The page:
It has a sliding hood, which looks nice and neat for every practical photographer. But watch out if your hood extends and you hang the camera on your shoulder. The hood could bend if you knock something.

On the M3, it blocks almost half of the lower right viewfinder, including the frameline. It will block less if you mount it on a 0.72x finder such as M6 or MP.

Focusing tips: Use a magnifier 1.25x on your MP or use it on an M3. Then you will increase the hit rate. And try to have both eyes open to check what’s on your lower right corner for composition.

Why do I need a Noctilux 0.95?

It works exceptionally well as a portrait lens. Some female friends are impressed that the lens smoothens their skin and makes them look prettier. Also, if you like the spatial feeling of medium format or large format cameras, this lens could simulate the look of a thin depth of field separating your subject from the background. Also, another review I read mentioned it is a great lens to create art, and I couldn’t agree more. It is a lens well suited to people who want to do creative work and capture the world in a 0.95 spectrum.

shot with Kodak Portra 160
shot with Kodak Portra 160

Difference between a Noctilux f/0.95 and an f/1.0

Sharpness and Bokeh

I have tried multiple copies and versions of the Noctilux f1. The 0.95 is much sharper at wide open; the definition is more explicit, meaning more 3D pop. Also, the bokeh has a more dramatic fall off the edge. Noctilux f1 has gradual and subtle bokeh shape changes from cat eyes to smaller ones. It has minimum barrel distortion and better flare performance than the f1. If you want extra sharpness and clean images, go for the 0.95.

Check out the bokeh comparison with other fast lenses – HERE.

captured with Leica M10-P
shot with Reflx Lab 800T
shot with Reflx Lab 800T

What to look out for if you are eyeing a Noctilux 0.95?

Focusing: test the lens with an object like a water bottle to see if the focus point is correct. When the focus is right, the bottle cap should be pretty sharp with details. If it is slightly blurred out, you move it to the side and shoot at a 45 degree to see how front or back-focused it is. Local repairman often cannot fix it with the floating element lenses that need special equipment to align. 

Check the copy carefully before you buy.

Aperture ring: Watch out aperture ring that is too loose because you will accidentally turn it with fat fingers.

Versions: Early version doesn’t come with a metal front cap and if you prefer to have that nice metal cap, look for a later batch.

shot with Reflx Lab 800T
shot with Reflx Lab 800T

Versus Other Ultra-fast Lenses

Voigtlander Nokton 50mm f1 ASPH VM

Voigtlander inherited a cooler colour tone. It is sharper than the 0.95 and more clinical like the Summilux 50 ASPH.

Canon 50mm f0.95 

The Noctilux f0.95 has more solid and define images, not dreamy, clean and sharp. If you like a lens with softer images, flaws and flare, go for the Canon.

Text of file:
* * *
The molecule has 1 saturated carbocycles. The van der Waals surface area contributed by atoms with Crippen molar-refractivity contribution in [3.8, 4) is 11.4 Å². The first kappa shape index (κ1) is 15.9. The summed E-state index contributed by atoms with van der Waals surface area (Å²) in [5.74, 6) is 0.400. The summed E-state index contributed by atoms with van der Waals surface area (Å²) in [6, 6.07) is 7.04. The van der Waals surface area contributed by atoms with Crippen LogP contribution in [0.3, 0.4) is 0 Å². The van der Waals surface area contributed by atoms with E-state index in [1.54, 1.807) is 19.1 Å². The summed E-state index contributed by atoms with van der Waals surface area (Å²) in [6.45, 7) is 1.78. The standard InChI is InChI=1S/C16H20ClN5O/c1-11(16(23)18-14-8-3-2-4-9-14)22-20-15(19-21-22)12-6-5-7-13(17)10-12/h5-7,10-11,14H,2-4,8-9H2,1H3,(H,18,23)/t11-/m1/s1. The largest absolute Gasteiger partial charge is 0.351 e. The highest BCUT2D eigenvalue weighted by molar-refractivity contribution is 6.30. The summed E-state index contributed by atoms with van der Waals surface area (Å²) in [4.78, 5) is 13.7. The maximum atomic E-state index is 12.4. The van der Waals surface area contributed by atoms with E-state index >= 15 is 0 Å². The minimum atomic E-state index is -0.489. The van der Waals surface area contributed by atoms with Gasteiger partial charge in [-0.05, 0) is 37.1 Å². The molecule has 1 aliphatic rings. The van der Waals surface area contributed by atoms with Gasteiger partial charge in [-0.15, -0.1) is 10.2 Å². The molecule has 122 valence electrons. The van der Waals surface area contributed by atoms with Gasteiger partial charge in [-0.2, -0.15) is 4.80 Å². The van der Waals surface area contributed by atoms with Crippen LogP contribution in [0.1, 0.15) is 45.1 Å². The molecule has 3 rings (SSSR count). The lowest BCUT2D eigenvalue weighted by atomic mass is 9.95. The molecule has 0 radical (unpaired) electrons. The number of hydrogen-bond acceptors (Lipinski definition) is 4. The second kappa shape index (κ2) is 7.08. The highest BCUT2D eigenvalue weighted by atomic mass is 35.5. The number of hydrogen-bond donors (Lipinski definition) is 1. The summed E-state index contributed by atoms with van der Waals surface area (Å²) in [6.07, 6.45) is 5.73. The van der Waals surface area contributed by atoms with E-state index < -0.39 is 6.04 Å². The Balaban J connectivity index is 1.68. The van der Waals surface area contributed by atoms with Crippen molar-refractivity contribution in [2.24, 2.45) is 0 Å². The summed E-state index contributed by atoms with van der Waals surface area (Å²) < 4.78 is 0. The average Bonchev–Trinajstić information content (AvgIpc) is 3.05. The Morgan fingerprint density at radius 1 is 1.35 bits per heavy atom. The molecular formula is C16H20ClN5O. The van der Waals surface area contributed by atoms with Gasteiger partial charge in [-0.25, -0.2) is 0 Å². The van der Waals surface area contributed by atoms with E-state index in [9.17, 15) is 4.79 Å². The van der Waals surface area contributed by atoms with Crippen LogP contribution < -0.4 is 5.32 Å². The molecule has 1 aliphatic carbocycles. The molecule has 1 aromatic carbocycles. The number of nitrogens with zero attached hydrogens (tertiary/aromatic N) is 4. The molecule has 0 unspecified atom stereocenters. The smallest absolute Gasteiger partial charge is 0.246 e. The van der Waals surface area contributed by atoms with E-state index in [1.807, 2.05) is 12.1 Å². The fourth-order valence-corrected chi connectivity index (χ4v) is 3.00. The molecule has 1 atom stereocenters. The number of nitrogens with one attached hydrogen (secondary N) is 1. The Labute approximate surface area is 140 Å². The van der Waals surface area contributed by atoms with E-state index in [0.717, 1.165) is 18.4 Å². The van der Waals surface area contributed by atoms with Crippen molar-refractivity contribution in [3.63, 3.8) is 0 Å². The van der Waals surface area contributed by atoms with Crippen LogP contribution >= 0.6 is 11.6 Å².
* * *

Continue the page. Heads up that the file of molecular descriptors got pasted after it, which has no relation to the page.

I am happy and satisfied with my Noctilux f1 E58. I will make the best out of that lens. I might need to wait for my GAS to kick in to start looking at the 0.95 again. Leica released Noctilux 75mm f1.25 ASPH, which improved its wide-open performance. I am curious if Leica is going to update this 0.95. Please make it focus down to 0.7m and slightly compact or lightweight like the Voigtlander 50mm f1.

Hood extended
shot with Reflx Lab 800T

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  1. Thanks for the writeup. I had a 50/1.2 Noctilux in the early 70’s which I then traded for the f/1 when it came out. Many years later I traded it for a vII which I still have. I’ve also shot some with the 0.95. The f/1.2 I liked a lot less than the f/1, which in the end I preferred over the f/0.95.

    With regard to viewfinder blockage: if the distance of the viewfinder from the lens axis is the same, viewfinder magnification is irrelevant to blockage. The only other factor that can make an apparent difference is if the viewfinder frames are adjusted for different distances, as for example early digital M’s compared with later ones; this will make it seem that the viewfinder is blocked more/less even though the lens obscures the same about of the subject.

    • Somehow I want to upgrade my reissue 50/1.2 Noctilux to 0.95. This idea is just growing inside me. For the viewfinder blockage, this is very informative! Thanks for sharing.

  2. I think this is one of those lens that looks awful on digital but quite nice on film, same goes for canon 0.95.

    • It needs to be handled carefully under different lighting conditions. When using digital camera, it is best to work with its inherent nature and capture images at night.